Opinion: 30 reasons why Tiran and Sanafir Are Saudi



Sun, 18 Jun 2017 - 11:55 GMT


Sun, 18 Jun 2017 - 11:55 GMT

Egyptian Parliament - File photo

Egyptian Parliament - File photo

Following the parliament approval of the Border Demarcation Agreement with Saudi Arabia which included handing over Tiran and Sanafir Islands to Saudi Arabia, I thought I could provide further clarification, for those who need it.

Some Egyptian enthusiasts and patriots, especially young people, are in a state of confusion and doubt about the issue of the Tiran and Sanafir Islands. This is because they were influenced by some activists and rumormongers who publish false information claiming the islands are Egyptian. Here we present 30 reasons the islands are Saudi Arabian:

1. The issue of these islands and that of Halayeb and Shalateen are completely different. The islands are pure Saudi property, but were under Egyptian administration. Halayeb and Shalateen are pure Egyptian property, but were administered by Sudan at a certain point in time. Therefore, not acknowledging Saudi Arabia’s right to the islands could give Sudan a pretext to pursue Halayeb and Shalateen. This is extremely dangerous and needs to be grasped by those who are impartial and fair.

2. No principle in international law states the right to land ownership by mere occupation, especially that international law differentiates between the concepts of “sovereignty” and “protection.” In international law, “sovereignty” is the equivalent of “ownership” in private law. Therefore, the concept of “land occupation” does not exist in international law, which does not acknowledge transfer of ownership based on prescription, unlike private laws.

3. Egypt has no right to keep the islands based on their having been under Egyptian protection for 65 years, especially that Saudi Arabia did not give the islands away to Egypt, but only gave Egypt protection over the islands due to certain political circumstances.

4. Throughout all these years, Saudi Arabia kept asserting its ownership of the islands and its willingness to reclaim them. On the other hand, Egypt never claimed ownership of the islands throughout all these years.

5. In the early 1980s, academics began conducting research in the legal field of naval law. They started speaking of something that was not especially present before, which is “maritime border demarcation.” Accordingly, Egyptian-Saudi maritime border demarcation took place and concluded that the islands lie in Saudi territorial waters. There are studies proving this.


6. Tiran and Sanafir are located along the extension of the continental shelf of the Arabian Peninsula. Therefore, they are under Saudi sovereignty. The “continental shelf” is one of the conditions and rules created by the United Nations in border demarcation between countries, especially maritime borders. Tiran and Sanafir are part of the Saudi land that extends under the sea.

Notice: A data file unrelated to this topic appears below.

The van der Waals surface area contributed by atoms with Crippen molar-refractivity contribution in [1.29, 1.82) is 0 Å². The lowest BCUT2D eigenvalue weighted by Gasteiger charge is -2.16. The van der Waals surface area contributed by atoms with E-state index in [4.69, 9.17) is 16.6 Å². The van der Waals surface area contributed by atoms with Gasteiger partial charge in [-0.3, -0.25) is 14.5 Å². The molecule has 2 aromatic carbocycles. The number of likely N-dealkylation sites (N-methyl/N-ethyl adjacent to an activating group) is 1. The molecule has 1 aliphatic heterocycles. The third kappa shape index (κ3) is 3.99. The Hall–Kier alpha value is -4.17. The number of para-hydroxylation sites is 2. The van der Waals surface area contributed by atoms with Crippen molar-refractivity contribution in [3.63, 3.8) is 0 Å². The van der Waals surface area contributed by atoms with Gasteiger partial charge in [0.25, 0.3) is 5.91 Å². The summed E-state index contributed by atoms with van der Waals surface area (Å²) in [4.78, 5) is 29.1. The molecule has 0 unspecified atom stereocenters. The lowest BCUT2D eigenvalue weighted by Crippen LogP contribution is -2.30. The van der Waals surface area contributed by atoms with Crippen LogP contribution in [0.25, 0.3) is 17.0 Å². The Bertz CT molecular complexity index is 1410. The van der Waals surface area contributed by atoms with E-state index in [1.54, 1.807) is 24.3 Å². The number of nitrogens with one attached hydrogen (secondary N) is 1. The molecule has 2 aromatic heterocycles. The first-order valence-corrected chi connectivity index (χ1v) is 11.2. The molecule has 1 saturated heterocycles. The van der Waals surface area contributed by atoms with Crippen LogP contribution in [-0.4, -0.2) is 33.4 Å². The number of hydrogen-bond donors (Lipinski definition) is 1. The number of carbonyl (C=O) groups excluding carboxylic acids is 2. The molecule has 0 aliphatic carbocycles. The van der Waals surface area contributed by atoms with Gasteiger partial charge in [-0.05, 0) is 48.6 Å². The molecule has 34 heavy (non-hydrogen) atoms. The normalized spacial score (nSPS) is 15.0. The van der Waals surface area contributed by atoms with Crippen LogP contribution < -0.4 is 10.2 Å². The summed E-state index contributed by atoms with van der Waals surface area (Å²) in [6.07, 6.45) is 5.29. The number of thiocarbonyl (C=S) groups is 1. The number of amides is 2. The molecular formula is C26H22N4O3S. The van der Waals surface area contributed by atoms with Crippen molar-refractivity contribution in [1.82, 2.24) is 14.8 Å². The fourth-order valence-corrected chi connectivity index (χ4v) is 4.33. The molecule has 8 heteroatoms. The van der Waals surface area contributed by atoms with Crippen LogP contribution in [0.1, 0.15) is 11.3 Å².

7. The Red Sea Rift was formed through divergence, as Egypt and the Peninsula were one land. The giant rift caused the Red Sea to be formed. There is a similarity between Egyptian and Saudi phenomena on the sides of the Red Sea because they used to be one land in the past.

8. When British occupation drew the borders, these islands fell within the borders of Saudi Arabia, given that they are extensions of Saudi land. History indicates they are from the land of Hijaz and Tabuk, so they are Saudi Arabian territories. Egypt holds documents retrieved from Britain proving they are Saudi.

9. Prominent experts have testified that the islands are Saudi. Some even oppose the current political regime in many aspects. Therefore, this eliminates any suspicion of collusion or selling the land.

10. Gamal Abdel-Nasser’s speeches were carefully deliberated and directed to the Israeli enemy. They used to carry messages—what he said about the islands was a message to the enemy that the islands are Egyptian and that Israel may not approach these borders. This was considered protection of the islands and Arab interests in the region. There was a Zionist plan to dig a canal comparable to the Suez Canal in terms of importance, deepening the Gulf of Aqaba and widening the waterway. Therefore, Abdel-Nasser’s statements sought to destroy this scheme.

11. The reason Egypt decided to resolve this issue now is that this is part of the Egyptian political regime’s vision of resolving all deferred issues, like rationing government subsidies and others.

12. Muhammad Ali’s campaigns in Hijaz and the annexation of a great part of the Arabia to Egypt stirred much controversy around this issue.

13. Library of Congress maps do not show that the islands are Egyptian territories. The library has the largest collection of old maps, and one of them is the official map issued in 1900, which draws Egyptian borders in red and Ottoman borders in yellow. When the map was enlarged, Tiran and Sanafir Islands can be seen shaded in yellow.